American Gaming Association (AGA) chief executive Frank Fahrenkopf doubts that federal regulated gambling will happen this year and instead reiterated his belief that foreign-hosted sites are “the next frontier of our business”. Fahrenkopf was speaking at the Global Gaming Expo (G2E) in Vegas and told reporters that quick action in the lame duck session will be the only way to get the bill to pass.
“We will need plenty of hard work and a little gambler’s luck to see a federal bill pass this year. Obviously, nothing is going to happen before the election. That means a lame duck (session) is our last chance,” Fahrenkopf said.
The AGA is one group that is behind the regulation of online poker at a federal level as at a state level it will be a patchwork of rules that risk the safety and wellbeing of customers, according to Fahrenkopf. At the same conference, David Schwartz, director of the center for gaming research at the University of Nevada, Las Vegas, stated that regulation is “inevitable at state level” but “at the federal level, it’s a toss up”. Couldn’t have put it better myself, David.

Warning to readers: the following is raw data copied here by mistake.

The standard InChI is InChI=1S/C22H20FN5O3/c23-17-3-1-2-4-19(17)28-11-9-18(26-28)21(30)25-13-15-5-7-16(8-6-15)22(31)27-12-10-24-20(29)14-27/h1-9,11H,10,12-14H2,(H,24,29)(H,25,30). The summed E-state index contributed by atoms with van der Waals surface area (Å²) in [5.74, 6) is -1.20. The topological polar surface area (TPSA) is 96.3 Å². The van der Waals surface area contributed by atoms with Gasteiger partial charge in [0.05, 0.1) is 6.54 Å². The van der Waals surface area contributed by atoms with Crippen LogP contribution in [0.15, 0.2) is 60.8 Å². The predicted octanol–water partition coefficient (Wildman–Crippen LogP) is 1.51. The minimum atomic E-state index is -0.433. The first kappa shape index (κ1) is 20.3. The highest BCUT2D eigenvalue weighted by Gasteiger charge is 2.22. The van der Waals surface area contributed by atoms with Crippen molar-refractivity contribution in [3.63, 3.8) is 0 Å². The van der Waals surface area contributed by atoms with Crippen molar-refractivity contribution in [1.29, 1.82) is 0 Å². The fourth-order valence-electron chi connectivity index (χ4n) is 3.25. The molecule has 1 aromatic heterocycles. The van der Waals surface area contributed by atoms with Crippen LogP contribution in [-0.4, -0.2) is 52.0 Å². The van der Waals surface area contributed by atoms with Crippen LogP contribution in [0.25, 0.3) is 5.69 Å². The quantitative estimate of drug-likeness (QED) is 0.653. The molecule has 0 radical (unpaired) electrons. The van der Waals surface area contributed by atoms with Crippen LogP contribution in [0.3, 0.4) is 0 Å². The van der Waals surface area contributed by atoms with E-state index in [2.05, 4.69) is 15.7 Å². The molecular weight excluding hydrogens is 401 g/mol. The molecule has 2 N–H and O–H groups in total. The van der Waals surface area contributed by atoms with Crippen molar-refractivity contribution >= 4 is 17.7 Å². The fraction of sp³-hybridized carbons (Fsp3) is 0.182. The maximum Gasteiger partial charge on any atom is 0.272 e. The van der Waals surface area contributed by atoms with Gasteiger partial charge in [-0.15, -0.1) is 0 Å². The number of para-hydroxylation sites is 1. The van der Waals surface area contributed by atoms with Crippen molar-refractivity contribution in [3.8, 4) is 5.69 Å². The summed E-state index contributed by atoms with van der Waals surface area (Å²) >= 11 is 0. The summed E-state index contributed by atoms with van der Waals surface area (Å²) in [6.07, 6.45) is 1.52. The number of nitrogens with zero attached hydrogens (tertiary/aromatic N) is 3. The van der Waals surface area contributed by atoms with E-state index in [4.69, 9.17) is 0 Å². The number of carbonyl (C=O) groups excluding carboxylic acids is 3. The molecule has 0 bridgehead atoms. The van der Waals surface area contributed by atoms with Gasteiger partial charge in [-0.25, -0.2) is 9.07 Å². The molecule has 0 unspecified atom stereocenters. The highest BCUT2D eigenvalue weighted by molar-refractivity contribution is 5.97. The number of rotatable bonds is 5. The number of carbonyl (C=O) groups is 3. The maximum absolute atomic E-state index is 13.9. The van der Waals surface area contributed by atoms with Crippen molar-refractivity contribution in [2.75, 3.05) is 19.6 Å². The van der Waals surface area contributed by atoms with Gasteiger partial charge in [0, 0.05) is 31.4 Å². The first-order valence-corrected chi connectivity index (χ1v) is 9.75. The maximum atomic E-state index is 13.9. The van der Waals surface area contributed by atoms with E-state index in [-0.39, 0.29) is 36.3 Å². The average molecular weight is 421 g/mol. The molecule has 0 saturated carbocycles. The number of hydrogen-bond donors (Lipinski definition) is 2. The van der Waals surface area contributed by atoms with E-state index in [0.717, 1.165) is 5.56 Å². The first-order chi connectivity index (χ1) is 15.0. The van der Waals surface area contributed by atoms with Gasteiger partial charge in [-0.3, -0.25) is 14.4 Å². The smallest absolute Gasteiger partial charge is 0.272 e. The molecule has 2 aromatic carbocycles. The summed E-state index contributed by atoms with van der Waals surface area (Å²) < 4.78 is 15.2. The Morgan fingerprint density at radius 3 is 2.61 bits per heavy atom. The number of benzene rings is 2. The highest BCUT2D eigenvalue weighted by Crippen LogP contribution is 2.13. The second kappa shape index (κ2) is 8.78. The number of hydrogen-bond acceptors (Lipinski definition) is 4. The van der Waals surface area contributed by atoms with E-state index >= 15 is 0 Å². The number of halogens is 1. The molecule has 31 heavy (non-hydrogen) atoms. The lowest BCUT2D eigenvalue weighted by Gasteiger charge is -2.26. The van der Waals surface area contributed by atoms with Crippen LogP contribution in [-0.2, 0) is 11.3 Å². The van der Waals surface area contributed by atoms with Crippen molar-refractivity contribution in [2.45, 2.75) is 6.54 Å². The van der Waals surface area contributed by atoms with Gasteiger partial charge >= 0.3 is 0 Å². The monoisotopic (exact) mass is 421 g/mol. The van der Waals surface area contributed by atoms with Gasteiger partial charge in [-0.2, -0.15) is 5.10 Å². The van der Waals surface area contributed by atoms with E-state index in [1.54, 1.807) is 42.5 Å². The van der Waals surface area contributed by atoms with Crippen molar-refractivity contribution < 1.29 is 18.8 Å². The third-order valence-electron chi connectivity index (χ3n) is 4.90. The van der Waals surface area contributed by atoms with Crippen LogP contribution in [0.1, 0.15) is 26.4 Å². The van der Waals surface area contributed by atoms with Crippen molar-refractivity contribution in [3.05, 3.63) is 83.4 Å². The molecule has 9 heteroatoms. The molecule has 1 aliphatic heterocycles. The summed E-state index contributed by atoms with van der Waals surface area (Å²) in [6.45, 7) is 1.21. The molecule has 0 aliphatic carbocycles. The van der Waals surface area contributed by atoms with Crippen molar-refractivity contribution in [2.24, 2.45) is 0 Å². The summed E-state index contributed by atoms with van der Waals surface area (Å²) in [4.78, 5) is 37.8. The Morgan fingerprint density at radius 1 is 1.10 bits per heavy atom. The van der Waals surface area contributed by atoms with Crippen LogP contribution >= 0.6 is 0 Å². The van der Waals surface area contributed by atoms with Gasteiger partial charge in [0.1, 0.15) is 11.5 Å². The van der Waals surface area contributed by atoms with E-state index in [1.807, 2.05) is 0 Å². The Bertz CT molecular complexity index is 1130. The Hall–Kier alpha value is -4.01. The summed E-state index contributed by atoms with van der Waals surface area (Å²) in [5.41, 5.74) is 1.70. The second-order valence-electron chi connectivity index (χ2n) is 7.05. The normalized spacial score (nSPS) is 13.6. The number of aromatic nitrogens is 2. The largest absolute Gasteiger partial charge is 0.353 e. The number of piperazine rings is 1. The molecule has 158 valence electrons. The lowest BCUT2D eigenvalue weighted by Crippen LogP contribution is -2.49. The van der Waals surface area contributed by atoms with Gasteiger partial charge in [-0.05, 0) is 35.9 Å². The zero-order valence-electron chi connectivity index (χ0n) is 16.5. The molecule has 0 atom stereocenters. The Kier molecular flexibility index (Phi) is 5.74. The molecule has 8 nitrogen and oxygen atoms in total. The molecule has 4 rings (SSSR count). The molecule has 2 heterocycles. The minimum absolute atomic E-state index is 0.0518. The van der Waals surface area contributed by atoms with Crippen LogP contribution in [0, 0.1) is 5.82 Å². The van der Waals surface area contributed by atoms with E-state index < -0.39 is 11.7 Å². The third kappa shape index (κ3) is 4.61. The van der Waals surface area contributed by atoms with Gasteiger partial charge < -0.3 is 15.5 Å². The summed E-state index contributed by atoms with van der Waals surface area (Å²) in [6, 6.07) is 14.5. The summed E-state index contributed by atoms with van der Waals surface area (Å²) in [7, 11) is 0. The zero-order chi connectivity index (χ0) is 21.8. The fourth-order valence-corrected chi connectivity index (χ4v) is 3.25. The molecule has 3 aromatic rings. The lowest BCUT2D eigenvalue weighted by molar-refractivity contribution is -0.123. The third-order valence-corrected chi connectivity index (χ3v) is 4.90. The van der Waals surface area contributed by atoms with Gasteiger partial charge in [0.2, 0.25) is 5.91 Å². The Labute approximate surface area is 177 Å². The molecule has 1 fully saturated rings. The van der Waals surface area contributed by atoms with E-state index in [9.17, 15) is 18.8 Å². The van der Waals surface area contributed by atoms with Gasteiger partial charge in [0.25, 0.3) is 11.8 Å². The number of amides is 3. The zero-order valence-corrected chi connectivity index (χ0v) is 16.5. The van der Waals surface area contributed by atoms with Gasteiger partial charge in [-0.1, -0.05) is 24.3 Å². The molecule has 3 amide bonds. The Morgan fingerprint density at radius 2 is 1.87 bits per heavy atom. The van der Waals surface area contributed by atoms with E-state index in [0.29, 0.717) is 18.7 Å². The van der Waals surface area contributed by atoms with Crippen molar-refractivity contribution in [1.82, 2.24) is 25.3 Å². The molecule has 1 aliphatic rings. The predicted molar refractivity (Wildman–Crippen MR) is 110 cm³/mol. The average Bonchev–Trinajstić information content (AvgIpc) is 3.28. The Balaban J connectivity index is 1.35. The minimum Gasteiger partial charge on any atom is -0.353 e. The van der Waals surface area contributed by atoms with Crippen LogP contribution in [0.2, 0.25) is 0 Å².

Mark Lipparelli, former chairman of the Nevada Gaming Control Board, told the conference floor that up to 15 states could regulate gambling in the next four years. GamblingCompliance reports that Lipparelli said in the next 12 to 18 months we can expect five states to legalize some sort of iGaming. Lipparelli did sound a note of caution to those thinking state-by-state regulations will be quick to roll out and cited the “complexity” of state-by-state regulation as a reason for this.
Major sports leagues in the United States are calling New Jersey hypocritical after pointing out their sports betting bill allows no betting on New Jersey college games. A court filing by the major professional sports leagues and NCAA read as follows:
“Notwithstanding defendants’ insistence that the state’s gambling scheme will have no adverse effect on the sports organizations, the state has exempted the sporting events of its own college and university teams, as well as all collegiate sporting events held within New Jersey, from the very gambling that defendants now insist will cause no injury.
“Nowhere in their brief do defendants attempt to explain why New Jersey has singled out its own teams and sporting events for protection from injuries that purportedly do not exist.”
The two sides are currently locked in a bitter dispute over whether New Jersey should be allowed to offer sports betting at Atlantic City casinos and Jersey horse tracks.